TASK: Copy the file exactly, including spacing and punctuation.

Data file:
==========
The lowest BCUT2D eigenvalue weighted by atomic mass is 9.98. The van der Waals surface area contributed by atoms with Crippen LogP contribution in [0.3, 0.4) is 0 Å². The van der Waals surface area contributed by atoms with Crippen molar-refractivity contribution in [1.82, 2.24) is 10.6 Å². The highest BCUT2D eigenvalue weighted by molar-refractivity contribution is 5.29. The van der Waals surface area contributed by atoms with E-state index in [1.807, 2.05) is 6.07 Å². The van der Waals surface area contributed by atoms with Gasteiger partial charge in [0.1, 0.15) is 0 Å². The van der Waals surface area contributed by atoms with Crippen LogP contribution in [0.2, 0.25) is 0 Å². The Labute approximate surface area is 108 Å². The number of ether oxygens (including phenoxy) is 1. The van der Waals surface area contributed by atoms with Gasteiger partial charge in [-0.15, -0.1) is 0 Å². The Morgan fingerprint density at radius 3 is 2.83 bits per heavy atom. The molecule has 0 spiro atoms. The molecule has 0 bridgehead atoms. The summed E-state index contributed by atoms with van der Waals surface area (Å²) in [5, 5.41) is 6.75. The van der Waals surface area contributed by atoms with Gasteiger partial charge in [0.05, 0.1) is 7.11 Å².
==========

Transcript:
The lowest BCUT2D eigenvalue weighted by atomic mass is 9.98. The van der Waals surface area contributed by atoms with Crippen LogP contribution in [0.3, 0.4) is 0 Å². The van der Waals surface area contributed by atoms with Crippen molar-refractivity contribution in [1.82, 2.24) is 10.6 Å². The highest BCUT2D eigenvalue weighted by molar-refractivity contribution is 5.29. The van der Waals surface area contributed by atoms with E-state index in [1.807, 2.05) is 6.07 Å². The van der Waals surface area contributed by atoms with Gasteiger partial charge in [0.1, 0.15) is 0 Å². The van der Waals surface area contributed by atoms with Crippen LogP contribution in [0.2, 0.25) is 0 Å². The Labute approximate surface area is 108 Å². The number of ether oxygens (including phenoxy) is 1. The van der Waals surface area contributed by atoms with Gasteiger partial charge in [-0.15, -0.1) is 0 Å². The Morgan fingerprint density at radius 3 is 2.83 bits per heavy atom. The molecule has 0 spiro atoms. The molecule has 0 bridgehead atoms. The summed E-state index contributed by atoms with van der Waals surface area (Å²) in [5, 5.41) is 6.75. The van der Waals surface area contributed by atoms with Gasteiger partial charge in [0.05, 0.1) is 7.11 Å².